Modeling in vitro inhibition of butyrylcholinesterase using molecular docking, multi-linear regression and artificial neural network approaches

Fang Zheng, Max Zhan, Xiaoqin Huang, Mohamed Diwan M. Abdul Hameed, Chang Guo Zhan

Research output: Contribution to journalArticlepeer-review

34 Scopus citations


Butyrylcholinesterase (BChE) has been an important protein used for development of anti-cocaine medication. Through computational design, BChE mutants with ∼2000-fold improved catalytic efficiency against cocaine have been discovered in our lab. To study drug-enzyme interaction it is important to build mathematical model to predict molecular inhibitory activity against BChE. This report presents a neural network (NN) QSAR study, compared with multi-linear regression (MLR) and molecular docking, on a set of 93 small molecules that act as inhibitors of BChE by use of the inhibitory activities (pIC50 values) of the molecules as target values. The statistical results for the linear model built from docking generated energy descriptors were: r2 = 0.67, rmsd = 0.87, q2 = 0.65 and loormsd = 0.90; the statistical results for the ligand-based MLR model were: r2 = 0.89, rmsd = 0.51, q2 = 0.85 and loormsd = 0.58; the statistical results for the ligand-based NN model were the best: r2 = 0.95, rmsd = 0.33, q2 = 0.90 and loormsd = 0.48, demonstrating that the NN is powerful in analysis of a set of complicated data. As BChE is also an established drug target to develop new treatment for Alzheimer's disease (AD). The developed QSAR models provide tools for rationalizing identification of potential BChE inhibitors or selection of compounds for synthesis in the discovery of novel effective inhibitors of BChE in the future.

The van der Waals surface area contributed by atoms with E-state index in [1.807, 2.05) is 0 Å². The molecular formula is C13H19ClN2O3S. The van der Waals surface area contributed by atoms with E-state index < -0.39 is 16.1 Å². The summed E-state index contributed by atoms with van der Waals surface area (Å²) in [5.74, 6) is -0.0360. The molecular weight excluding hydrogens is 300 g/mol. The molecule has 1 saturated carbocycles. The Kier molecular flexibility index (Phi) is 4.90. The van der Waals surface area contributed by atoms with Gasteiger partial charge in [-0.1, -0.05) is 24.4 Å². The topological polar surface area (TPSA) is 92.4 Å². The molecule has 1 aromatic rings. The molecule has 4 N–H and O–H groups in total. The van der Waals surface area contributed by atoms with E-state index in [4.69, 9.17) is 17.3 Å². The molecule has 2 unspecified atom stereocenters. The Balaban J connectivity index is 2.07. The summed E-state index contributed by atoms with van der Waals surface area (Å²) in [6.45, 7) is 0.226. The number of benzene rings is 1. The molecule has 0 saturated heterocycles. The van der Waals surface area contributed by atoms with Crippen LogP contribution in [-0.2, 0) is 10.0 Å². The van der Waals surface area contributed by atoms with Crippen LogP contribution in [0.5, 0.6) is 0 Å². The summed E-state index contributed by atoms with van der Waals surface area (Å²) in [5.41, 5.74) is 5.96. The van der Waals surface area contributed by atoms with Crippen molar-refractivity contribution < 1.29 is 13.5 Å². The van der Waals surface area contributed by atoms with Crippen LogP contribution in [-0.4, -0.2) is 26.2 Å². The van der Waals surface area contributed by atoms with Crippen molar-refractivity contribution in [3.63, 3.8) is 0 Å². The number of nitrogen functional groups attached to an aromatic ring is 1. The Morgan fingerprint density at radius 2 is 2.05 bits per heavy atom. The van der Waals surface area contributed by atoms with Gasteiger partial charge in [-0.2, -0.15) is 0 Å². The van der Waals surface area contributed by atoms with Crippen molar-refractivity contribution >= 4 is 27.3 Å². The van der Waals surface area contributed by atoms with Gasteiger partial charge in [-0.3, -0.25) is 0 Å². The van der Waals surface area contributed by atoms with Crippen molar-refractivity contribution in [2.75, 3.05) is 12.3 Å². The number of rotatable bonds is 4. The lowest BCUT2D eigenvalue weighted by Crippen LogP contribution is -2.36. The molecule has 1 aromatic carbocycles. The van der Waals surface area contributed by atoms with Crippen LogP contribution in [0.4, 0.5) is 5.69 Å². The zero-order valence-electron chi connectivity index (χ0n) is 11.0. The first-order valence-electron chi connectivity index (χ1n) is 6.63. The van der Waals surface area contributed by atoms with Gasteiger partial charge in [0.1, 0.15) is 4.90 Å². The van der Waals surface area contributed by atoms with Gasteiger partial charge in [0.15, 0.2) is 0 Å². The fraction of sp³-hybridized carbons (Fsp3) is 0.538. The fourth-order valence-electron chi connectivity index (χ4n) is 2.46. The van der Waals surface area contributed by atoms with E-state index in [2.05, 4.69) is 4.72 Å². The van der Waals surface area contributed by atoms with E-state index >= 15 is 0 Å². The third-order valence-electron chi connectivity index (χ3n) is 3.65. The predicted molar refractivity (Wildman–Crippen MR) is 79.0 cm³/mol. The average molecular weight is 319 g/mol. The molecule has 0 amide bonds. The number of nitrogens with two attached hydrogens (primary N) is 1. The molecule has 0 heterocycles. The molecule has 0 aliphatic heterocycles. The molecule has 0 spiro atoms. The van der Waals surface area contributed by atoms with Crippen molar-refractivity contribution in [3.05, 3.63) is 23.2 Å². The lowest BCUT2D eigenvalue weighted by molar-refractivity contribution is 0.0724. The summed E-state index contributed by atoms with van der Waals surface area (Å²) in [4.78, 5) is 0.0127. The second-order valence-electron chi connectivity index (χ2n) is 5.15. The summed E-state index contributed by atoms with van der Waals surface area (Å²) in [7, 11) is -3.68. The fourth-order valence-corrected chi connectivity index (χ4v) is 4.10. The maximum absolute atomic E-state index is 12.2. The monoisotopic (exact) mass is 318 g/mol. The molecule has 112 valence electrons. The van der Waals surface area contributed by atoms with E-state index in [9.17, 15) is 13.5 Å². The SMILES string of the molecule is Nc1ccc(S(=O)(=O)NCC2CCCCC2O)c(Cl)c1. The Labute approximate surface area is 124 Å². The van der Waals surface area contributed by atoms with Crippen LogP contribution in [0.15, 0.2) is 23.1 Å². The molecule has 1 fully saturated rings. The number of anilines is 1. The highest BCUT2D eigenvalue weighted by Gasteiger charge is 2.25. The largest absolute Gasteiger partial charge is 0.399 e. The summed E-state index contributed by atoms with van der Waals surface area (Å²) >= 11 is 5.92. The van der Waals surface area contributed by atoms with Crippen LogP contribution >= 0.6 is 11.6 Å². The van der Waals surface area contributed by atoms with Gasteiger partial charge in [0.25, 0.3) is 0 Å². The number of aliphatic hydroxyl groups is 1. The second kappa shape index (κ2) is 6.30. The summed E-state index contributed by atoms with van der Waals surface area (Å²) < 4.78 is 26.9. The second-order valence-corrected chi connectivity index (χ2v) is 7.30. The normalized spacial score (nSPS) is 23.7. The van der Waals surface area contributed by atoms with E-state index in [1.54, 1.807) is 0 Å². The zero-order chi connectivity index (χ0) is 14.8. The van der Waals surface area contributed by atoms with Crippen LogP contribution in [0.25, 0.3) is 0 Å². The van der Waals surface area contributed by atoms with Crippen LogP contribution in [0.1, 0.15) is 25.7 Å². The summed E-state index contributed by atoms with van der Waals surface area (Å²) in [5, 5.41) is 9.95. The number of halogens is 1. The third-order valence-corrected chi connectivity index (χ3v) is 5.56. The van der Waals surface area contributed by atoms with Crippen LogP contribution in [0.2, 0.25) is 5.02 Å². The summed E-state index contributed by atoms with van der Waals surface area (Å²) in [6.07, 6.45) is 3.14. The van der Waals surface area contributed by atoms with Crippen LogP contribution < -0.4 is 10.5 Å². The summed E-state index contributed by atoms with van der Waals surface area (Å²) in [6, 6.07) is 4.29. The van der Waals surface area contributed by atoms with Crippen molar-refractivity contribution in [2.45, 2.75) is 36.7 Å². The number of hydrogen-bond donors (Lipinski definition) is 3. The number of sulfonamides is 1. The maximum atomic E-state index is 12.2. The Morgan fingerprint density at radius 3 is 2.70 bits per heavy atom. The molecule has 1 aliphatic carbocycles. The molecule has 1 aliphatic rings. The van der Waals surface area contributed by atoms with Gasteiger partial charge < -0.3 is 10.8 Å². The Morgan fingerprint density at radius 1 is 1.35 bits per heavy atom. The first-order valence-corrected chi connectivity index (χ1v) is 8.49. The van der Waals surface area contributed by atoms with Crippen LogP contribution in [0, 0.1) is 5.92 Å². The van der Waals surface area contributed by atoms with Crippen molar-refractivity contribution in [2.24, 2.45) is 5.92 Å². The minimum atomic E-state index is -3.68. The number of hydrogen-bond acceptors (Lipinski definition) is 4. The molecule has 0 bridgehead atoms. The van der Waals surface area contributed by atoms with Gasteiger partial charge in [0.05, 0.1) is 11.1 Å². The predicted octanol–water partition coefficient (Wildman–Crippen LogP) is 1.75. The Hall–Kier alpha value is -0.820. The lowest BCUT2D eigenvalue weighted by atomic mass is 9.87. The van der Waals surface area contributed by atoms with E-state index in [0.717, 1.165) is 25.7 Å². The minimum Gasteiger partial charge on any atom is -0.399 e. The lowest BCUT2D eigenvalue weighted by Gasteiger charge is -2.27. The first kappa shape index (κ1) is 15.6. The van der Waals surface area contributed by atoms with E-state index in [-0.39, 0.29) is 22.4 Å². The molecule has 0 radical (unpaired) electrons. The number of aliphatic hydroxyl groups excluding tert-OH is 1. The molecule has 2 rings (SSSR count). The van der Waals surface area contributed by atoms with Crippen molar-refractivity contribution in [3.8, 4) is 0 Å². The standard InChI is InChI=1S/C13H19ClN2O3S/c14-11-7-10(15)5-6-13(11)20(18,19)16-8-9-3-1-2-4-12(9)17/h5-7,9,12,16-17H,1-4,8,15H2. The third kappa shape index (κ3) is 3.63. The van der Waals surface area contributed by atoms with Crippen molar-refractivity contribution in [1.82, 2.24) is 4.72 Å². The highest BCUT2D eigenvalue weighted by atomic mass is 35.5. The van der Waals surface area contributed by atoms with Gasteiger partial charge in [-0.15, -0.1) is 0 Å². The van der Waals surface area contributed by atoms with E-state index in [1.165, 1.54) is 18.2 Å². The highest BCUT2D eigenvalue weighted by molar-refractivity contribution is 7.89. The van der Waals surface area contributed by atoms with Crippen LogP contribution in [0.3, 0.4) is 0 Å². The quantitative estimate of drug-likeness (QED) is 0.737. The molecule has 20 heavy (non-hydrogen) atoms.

Original languageEnglish
Pages (from-to)538-549
Number of pages12
JournalBioorganic and Medicinal Chemistry
Issue number1
StatePublished - Jan 1 2014

Bibliographical note

Funding Information:
This work was supported by NIH Grants R01DA013930 , R01DA032910 , R01DA035552 , and NSF Grant CHE-1111761 . M.Z. is grateful to the National Institute on Drug Abuse (NIDA) of the NIH for a scholarship award from the 2013 Summer Research with NIDA Program and to the Kentucky Young Research Program (KYRP) for a research grant. M.Z. worked at the University of Kentucky as a student from the Math, Science and Technology Center (MSTC) program at Paul L. Dunbar High School, Lexington, KY. The authors also acknowledge the Computer Center at the University of Kentucky for supercomputing time on a Dell X-series Cluster with 384 nodes or 4768 processors.


  • Enzyme inhibitor
  • Molecular docking
  • Neural network analysis
  • QSAR

ASJC Scopus subject areas

  • Biochemistry
  • Molecular Medicine
  • Molecular Biology
  • Pharmaceutical Science
  • Drug Discovery
  • Clinical Biochemistry
  • Organic Chemistry


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